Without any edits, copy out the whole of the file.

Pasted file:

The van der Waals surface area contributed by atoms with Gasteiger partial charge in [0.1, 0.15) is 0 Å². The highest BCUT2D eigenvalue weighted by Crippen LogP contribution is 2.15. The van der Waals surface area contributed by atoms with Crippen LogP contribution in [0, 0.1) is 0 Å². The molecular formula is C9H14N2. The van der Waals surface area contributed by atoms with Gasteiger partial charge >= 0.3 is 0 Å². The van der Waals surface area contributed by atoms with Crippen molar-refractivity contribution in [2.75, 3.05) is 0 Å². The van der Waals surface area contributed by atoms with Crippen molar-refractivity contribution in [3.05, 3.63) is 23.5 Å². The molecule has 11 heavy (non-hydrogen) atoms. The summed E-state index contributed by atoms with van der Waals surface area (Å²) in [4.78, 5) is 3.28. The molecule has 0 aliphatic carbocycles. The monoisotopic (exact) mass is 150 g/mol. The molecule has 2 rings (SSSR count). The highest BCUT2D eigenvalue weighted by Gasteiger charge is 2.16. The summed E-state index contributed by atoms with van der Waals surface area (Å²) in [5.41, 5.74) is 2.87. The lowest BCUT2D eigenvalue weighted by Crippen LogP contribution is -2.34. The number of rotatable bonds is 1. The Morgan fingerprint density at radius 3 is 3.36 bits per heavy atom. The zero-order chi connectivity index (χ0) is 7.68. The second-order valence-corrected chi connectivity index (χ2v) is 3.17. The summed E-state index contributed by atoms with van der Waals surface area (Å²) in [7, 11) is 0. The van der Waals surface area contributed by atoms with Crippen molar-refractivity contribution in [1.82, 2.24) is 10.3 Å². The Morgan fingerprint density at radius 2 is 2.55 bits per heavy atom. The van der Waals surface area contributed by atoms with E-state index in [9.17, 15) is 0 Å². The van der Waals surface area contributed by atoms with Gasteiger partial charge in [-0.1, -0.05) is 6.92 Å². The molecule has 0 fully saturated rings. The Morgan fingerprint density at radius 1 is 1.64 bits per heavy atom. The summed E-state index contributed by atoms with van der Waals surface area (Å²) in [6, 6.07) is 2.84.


The van der Waals surface area contributed by atoms with Gasteiger partial charge in [0.1, 0.15) is 0 Å². The highest BCUT2D eigenvalue weighted by Crippen LogP contribution is 2.15. The van der Waals surface area contributed by atoms with Crippen LogP contribution in [0, 0.1) is 0 Å². The molecular formula is C9H14N2. The van der Waals surface area contributed by atoms with Gasteiger partial charge >= 0.3 is 0 Å². The van der Waals surface area contributed by atoms with Crippen molar-refractivity contribution in [2.75, 3.05) is 0 Å². The van der Waals surface area contributed by atoms with Crippen molar-refractivity contribution in [3.05, 3.63) is 23.5 Å². The molecule has 11 heavy (non-hydrogen) atoms. The summed E-state index contributed by atoms with van der Waals surface area (Å²) in [4.78, 5) is 3.28. The molecule has 0 aliphatic carbocycles. The monoisotopic (exact) mass is 150 g/mol. The molecule has 2 rings (SSSR count). The highest BCUT2D eigenvalue weighted by Gasteiger charge is 2.16. The summed E-state index contributed by atoms with van der Waals surface area (Å²) in [5.41, 5.74) is 2.87. The lowest BCUT2D eigenvalue weighted by Crippen LogP contribution is -2.34. The number of rotatable bonds is 1. The Morgan fingerprint density at radius 3 is 3.36 bits per heavy atom. The zero-order chi connectivity index (χ0) is 7.68. The second-order valence-corrected chi connectivity index (χ2v) is 3.17. The summed E-state index contributed by atoms with van der Waals surface area (Å²) in [7, 11) is 0. The van der Waals surface area contributed by atoms with Crippen molar-refractivity contribution in [1.82, 2.24) is 10.3 Å². The Morgan fingerprint density at radius 2 is 2.55 bits per heavy atom. The van der Waals surface area contributed by atoms with E-state index in [9.17, 15) is 0 Å². The van der Waals surface area contributed by atoms with Gasteiger partial charge in [-0.1, -0.05) is 6.92 Å². The molecule has 0 fully saturated rings. The Morgan fingerprint density at radius 1 is 1.64 bits per heavy atom. The summed E-state index contributed by atoms with van der Waals surface area (Å²) in [6, 6.07) is 2.84.